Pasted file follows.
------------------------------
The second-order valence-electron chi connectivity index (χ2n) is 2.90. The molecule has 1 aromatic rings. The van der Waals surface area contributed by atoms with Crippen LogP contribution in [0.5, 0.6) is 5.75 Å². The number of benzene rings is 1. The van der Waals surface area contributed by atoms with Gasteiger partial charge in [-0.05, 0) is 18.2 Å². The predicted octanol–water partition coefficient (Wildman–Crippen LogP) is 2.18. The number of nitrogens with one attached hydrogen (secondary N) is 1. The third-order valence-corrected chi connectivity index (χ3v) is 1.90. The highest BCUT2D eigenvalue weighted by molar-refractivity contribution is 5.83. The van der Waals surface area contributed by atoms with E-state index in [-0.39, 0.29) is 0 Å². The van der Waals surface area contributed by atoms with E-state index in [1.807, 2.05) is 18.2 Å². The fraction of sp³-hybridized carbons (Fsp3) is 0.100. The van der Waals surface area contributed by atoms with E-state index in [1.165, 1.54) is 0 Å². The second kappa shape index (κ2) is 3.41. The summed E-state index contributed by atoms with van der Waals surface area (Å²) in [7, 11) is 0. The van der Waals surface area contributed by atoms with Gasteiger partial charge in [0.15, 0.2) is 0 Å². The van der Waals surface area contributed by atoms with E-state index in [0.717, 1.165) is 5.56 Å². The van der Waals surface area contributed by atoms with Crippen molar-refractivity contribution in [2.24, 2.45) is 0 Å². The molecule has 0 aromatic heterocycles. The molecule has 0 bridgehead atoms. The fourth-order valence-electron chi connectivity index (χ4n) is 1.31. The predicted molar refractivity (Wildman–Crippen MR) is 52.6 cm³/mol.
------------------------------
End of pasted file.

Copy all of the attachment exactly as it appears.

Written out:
The second-order valence-electron chi connectivity index (χ2n) is 2.90. The molecule has 1 aromatic rings. The van der Waals surface area contributed by atoms with Crippen LogP contribution in [0.5, 0.6) is 5.75 Å². The number of benzene rings is 1. The van der Waals surface area contributed by atoms with Gasteiger partial charge in [-0.05, 0) is 18.2 Å². The predicted octanol–water partition coefficient (Wildman–Crippen LogP) is 2.18. The number of nitrogens with one attached hydrogen (secondary N) is 1. The third-order valence-corrected chi connectivity index (χ3v) is 1.90. The highest BCUT2D eigenvalue weighted by molar-refractivity contribution is 5.83. The van der Waals surface area contributed by atoms with E-state index in [-0.39, 0.29) is 0 Å². The van der Waals surface area contributed by atoms with E-state index in [1.807, 2.05) is 18.2 Å². The fraction of sp³-hybridized carbons (Fsp3) is 0.100. The van der Waals surface area contributed by atoms with E-state index in [1.165, 1.54) is 0 Å². The second kappa shape index (κ2) is 3.41. The summed E-state index contributed by atoms with van der Waals surface area (Å²) in [7, 11) is 0. The van der Waals surface area contributed by atoms with Gasteiger partial charge in [0.15, 0.2) is 0 Å². The van der Waals surface area contributed by atoms with E-state index in [0.717, 1.165) is 5.56 Å². The van der Waals surface area contributed by atoms with Crippen molar-refractivity contribution in [2.24, 2.45) is 0 Å². The molecule has 0 aromatic heterocycles. The molecule has 0 bridgehead atoms. The fourth-order valence-electron chi connectivity index (χ4n) is 1.31. The predicted molar refractivity (Wildman–Crippen MR) is 52.6 cm³/mol.